A Library Born Out Of A Protest In Kolkata

A heritage walk on October 16 (tomorrow) and installation of a heritage plaque will remind the city of the importance of The Federation Hall Society
Tying rakhis was one of the symbolic gestures of unity
Tying rakhis was one of the symbolic gestures of unity

Most people walking past the Federation Hall Society in central Kolkata rarely spare a second look at the building which has little to distinguish itself from its neighbours. Some are aware that it serves as a library. Now, hopefully, the installation of a plaque by the Heritage Commission of Bengal, will make it a recognisable landmark of the city.

The installation of the heritage plaque on October 16 (tomorrow) harks back to a tempestuous event which took place in Kolkata on the same day nearly 115 years ago.

Way back in 1905, the British government in India declared they were going to make &lsquoa territorial reorganisation&rsquo of the Bengal province. The province then consisted of a large area and included present day Assam, West Bengal, Odisha, Bihar (all in India) and Bangladesh. Despite strong opposition from Indian nationalists and people of Bengal, the then Viceroy of India Lord Curzon was determined to go ahead with the plan. October 16 was to be the day when the plan was to be executed.

According to reports, on the appointed day, the city woke up to mass protests. People fasted on that day, took holy dips in the Ganga to escape the &lsquosin&rsquo of partition, and participated in rallies. Many eminent personalities too joined them. Poet Rabindranath Tagore penned a patriotic song and distributed rakhis among the crowd, urging everybody to tie it on each other&rsquos hands as a symbol of unity.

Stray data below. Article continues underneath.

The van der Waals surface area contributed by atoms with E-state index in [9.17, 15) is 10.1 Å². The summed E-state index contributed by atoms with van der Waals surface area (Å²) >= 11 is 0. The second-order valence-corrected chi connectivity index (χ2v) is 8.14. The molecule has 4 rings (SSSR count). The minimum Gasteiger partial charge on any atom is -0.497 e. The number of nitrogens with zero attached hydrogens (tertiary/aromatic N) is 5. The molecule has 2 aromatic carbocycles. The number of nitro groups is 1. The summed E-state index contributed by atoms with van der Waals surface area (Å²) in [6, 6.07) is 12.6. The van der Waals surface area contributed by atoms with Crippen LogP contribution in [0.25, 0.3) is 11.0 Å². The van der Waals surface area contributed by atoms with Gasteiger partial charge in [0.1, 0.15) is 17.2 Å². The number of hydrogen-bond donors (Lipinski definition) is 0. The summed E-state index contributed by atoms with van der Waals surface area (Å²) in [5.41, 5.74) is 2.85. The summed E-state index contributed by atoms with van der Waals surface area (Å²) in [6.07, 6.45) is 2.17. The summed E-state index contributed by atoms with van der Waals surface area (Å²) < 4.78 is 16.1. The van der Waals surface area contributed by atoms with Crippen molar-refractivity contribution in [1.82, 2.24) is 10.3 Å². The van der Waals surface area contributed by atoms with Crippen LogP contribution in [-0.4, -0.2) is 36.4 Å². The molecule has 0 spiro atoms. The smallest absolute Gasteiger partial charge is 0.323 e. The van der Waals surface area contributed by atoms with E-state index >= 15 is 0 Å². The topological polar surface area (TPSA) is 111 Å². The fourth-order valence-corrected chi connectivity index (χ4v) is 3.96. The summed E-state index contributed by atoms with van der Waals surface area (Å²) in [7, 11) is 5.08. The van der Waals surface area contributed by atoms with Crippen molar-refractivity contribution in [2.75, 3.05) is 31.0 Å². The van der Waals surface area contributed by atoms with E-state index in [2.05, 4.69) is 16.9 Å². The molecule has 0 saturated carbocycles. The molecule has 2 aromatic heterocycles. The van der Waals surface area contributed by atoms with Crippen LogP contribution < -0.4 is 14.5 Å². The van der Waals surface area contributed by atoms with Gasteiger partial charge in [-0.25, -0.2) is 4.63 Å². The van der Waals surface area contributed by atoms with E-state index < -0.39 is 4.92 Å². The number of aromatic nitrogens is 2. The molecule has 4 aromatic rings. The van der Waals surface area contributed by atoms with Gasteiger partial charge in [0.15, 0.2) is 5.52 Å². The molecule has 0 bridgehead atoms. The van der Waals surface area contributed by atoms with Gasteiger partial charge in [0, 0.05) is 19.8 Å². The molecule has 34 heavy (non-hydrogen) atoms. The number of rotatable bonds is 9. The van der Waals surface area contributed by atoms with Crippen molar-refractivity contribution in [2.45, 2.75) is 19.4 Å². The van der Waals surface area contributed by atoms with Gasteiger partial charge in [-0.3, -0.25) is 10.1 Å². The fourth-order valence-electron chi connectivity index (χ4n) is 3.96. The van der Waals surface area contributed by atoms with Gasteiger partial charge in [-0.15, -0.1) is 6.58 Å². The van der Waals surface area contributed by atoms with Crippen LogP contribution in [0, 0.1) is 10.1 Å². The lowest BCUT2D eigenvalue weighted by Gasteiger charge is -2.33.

Prior to October 16, when the protests were building up, it was decided to adopt various measures to thwart the plan for partition. One was to build a community centre and a library where people would meet on a regular basis and which would serve as a symbol of a united Bengal. Sister Nivedita proposed the centre be named as &lsquoMilan Mandir&rsquo.

On the ill-fated day, protesting Calcuttans marched to a vacant plot where the foundation stone of the building was laid.

Bengal was reunited a few years later but the capital of British India was shifted to Delhi the same year. But the unification did not last as Bengal was again divided when India became independent.

In order to commemorate the laying of the foundation stone and to pay respect to the patriotic fervour, a citizen&rsquos group Purono Kolkatar Golpo (PKG) has decided to hold a heritage walk in the afternoon. The walk will start from Rajabazar Science College (around 2.30pm) and conclude at The Federation Hall Society. In between, participants will be taken past several historical buildings which crowd this area. The walk is open to all.

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